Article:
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Lord Willoughby de Broke: I rise to support the amendment moved by the noble Baroness, Lady Mallalieu. As the noble Lord, Lord Donoughue, has just pointed out, I think that we would help the Government if we were to pass the amendment. I say that because in Committee in another place, the Minister responsible for the Bill, Mr Alun Michael, said that:


Later in that Committee, he said in response to a question put to him by another Member of the Committee that,


    "it depends on whether they are hunting".

If people are merely observing, then they are not hunting. The noble Baroness, Lady Mallalieu, made the point herself: how is one to separate those who are hunting from those who are simply observing, gossiping or talking to their neighbours and doing what many people do while out hunting? Is it only the huntsmen who are actually hunting, is it the master, the field master, or is it those members of the field within a certain distance of the hounds?

Unless the question of intent is satisfactorily resolved there will be endless difficulties in enforcing the provisions of the Bill. I do not see how anyone can reasonably oppose what is, after all, a very small but important amendment. I hope that the Committee will support it.

Viscount Ullswater: It is right that at the outset of the Committee stage we should debate the intention of the owner of the dog. We have heard arguments—for instance, the one raised by my noble friend Lord Eden—which demonstrate the need to protect the dog walker from inadvertently becoming liable to an offence. The intention of the dog may be quite different to the intention of the owner and the two should not be confused. The noble Lord, Lord Donoughue, indicated that the drafting of legislation for previous Acts attempted to recognise that fact.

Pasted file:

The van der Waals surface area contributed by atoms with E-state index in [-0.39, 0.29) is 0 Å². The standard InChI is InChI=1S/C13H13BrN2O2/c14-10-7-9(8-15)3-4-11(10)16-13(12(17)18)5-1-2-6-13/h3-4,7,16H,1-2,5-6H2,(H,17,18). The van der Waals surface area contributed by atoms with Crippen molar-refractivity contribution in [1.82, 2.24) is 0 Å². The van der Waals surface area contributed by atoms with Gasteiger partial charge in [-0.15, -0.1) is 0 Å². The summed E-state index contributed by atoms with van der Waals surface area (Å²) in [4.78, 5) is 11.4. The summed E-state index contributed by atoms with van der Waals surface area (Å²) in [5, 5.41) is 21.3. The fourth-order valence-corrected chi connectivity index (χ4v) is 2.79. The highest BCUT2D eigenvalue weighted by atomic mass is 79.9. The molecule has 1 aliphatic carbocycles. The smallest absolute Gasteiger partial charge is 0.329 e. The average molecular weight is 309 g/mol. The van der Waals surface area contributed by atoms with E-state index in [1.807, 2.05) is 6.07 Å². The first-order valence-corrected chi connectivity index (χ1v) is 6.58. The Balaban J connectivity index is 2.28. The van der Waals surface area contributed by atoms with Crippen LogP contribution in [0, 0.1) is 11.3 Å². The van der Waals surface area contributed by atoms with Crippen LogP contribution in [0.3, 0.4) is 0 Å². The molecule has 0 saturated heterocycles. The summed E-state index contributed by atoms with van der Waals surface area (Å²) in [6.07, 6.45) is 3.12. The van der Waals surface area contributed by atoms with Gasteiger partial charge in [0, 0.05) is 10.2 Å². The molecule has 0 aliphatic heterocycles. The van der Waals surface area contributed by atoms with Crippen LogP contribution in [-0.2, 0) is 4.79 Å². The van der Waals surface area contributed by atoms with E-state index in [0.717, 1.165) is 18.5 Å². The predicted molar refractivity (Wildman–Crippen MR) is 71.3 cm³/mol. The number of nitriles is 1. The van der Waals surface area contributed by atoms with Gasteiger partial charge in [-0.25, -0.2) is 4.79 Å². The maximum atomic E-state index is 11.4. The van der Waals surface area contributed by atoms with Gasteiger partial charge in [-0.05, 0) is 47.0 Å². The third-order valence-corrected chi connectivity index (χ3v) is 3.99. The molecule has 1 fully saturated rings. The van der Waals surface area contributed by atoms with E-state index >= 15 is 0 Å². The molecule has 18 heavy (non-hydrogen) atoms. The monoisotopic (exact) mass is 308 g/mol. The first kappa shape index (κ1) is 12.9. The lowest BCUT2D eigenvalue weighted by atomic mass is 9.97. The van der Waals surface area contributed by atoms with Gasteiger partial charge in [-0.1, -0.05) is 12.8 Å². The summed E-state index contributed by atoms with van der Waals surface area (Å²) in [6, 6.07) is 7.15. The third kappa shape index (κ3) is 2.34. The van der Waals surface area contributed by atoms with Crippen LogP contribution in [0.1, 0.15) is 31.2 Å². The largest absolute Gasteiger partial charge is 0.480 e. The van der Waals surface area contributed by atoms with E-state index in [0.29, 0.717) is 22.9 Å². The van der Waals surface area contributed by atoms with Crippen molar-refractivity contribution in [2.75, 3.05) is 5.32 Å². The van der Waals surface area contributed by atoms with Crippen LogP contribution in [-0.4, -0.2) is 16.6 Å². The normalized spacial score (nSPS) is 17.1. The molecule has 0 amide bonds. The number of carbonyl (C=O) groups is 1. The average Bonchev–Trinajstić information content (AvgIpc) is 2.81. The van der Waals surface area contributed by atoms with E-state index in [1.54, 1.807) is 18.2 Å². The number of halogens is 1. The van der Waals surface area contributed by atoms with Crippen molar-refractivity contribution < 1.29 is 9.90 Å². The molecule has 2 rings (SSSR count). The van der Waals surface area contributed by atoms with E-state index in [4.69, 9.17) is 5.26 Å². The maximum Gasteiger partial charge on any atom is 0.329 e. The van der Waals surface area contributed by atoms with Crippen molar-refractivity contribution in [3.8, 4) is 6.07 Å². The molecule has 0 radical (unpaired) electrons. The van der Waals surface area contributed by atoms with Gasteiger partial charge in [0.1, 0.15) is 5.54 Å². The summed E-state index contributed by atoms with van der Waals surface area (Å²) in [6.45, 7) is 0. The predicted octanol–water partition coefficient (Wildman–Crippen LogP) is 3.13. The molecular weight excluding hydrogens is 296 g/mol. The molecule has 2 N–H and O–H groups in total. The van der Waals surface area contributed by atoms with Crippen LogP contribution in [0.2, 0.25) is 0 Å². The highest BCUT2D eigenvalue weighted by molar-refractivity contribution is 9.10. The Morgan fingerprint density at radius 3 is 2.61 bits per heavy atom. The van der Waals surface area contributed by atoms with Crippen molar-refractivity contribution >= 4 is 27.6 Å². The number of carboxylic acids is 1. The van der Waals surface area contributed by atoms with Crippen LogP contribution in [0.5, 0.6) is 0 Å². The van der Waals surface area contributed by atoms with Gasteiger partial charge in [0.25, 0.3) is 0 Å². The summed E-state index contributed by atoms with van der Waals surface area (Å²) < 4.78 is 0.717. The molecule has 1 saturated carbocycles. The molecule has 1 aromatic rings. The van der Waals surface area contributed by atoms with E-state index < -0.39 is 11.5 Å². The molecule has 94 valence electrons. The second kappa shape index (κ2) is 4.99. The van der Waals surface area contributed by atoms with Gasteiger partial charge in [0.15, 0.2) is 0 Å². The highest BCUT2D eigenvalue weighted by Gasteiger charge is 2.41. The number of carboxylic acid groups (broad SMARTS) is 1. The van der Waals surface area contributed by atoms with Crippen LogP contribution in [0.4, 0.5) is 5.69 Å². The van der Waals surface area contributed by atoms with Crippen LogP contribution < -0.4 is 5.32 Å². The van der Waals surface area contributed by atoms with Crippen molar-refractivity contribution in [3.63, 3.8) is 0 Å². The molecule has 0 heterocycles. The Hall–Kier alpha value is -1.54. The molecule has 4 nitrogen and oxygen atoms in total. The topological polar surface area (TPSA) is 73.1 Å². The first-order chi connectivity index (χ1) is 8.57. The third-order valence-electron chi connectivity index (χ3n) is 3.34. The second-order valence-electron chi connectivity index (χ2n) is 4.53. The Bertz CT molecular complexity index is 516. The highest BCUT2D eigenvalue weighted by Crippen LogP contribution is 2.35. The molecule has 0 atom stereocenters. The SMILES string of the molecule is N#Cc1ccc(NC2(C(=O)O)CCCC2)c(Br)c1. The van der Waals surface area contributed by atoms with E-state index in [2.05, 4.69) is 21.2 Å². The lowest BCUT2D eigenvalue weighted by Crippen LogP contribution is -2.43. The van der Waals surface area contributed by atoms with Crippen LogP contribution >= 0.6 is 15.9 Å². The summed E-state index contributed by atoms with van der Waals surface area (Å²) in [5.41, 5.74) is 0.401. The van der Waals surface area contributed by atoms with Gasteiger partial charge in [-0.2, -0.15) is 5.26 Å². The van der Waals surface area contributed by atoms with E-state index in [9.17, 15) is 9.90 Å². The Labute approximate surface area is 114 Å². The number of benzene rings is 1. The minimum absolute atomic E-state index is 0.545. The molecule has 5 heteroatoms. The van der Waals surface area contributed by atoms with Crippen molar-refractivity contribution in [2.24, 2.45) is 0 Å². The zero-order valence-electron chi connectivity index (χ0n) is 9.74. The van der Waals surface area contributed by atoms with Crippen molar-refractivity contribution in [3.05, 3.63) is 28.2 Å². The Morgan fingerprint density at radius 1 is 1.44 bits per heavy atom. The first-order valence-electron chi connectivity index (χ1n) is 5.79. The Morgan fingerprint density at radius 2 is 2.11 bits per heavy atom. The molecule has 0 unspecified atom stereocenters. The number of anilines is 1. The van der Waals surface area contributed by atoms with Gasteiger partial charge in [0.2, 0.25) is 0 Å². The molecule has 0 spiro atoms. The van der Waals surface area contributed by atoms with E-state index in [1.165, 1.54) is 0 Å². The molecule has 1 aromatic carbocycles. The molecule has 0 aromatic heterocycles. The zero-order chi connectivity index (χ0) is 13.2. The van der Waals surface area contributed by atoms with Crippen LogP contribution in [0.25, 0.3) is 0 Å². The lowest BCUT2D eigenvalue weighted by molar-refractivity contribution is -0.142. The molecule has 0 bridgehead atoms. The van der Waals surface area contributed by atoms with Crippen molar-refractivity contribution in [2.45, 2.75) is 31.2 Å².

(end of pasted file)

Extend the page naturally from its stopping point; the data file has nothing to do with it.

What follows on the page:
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The Bill seeks to draw a very fine line in regard to animal welfare. It is apparently all right to shoot, snare, ferret, fly a falcon or hunt with dogs the rabbit or the lowly rat, but not the four wild animals that are commonly the quarries of packs of hounds. The welfare of the rabbit somehow is not a problem. My noble friend Lord Eden referred to the occasion when he was walking his dog and came across rabbits with myxomatosis. You can do what you like with rabbits. They are exempted; they do not seem to have a welfare problem.

The Bill is aimed at the hunter rather than at the hunted. How can animal welfare campaigners be so selective as to distinguish between the hare and the rabbit? Many people would not be able to tell the difference between the two species.

Lord Eden of Winton: Rabbits are not exempted in that sense. They are exempted only if they are on land that you own; or if you have permission from the owner of the land; or, if you do not know who owns it, you have taken the trouble to try to find out who owns it. If, in the illustration I gave, I had no idea whether it was public land or whatever on the side of a river, it would not be covered by the exemptions itemised in Schedule 1 to the Bill.

Viscount Ullswater: I accept my noble friend's strictures. I was referring to the welfare of the animal rather than the preconditions needed for hunting to take place.

We do not have a tradition of hunting rabbits with packs of hounds, but in France they do. There are 45 foot packs registered there which are experiencing a rapid growth in popularity, as the Burns report tells us. Where would the welfare considerations of the humble rabbit be in this country if packs of hounds were hunting it? Would it suddenly gain different rights to protect it from hunting with dogs? Once the intention becomes a collective sport it runs the risk of being banned. It is impossible to consider the Bill in terms of animal welfare when such glaring inconsistencies exist.

In any proper regulation of hunting legislation, an intention on behalf of the hunter needs to be demonstrated. I support this simple but important amendment.

Lord Mancroft: My noble friend Lord Ullswater may well have put his finger on the issue. This is not, as the noble Lord, Lord Graham, believes, an animal welfare Bill—it was never intended to be; it is a criminal Bill. That is the problem. Members of another place and casual observers, if such people exist, tend to think of it in terms of animals, but the Bill has nothing to do with animals at all; it is to do with people and their conduct. It is not a pro-fox or a pro-deer Bill; it is an anti-people Bill which creates a criminal offence.

During the Committee stage in another place, it became clear that the Minister had spent an awful lot of time looking at the issue of hunting and consulting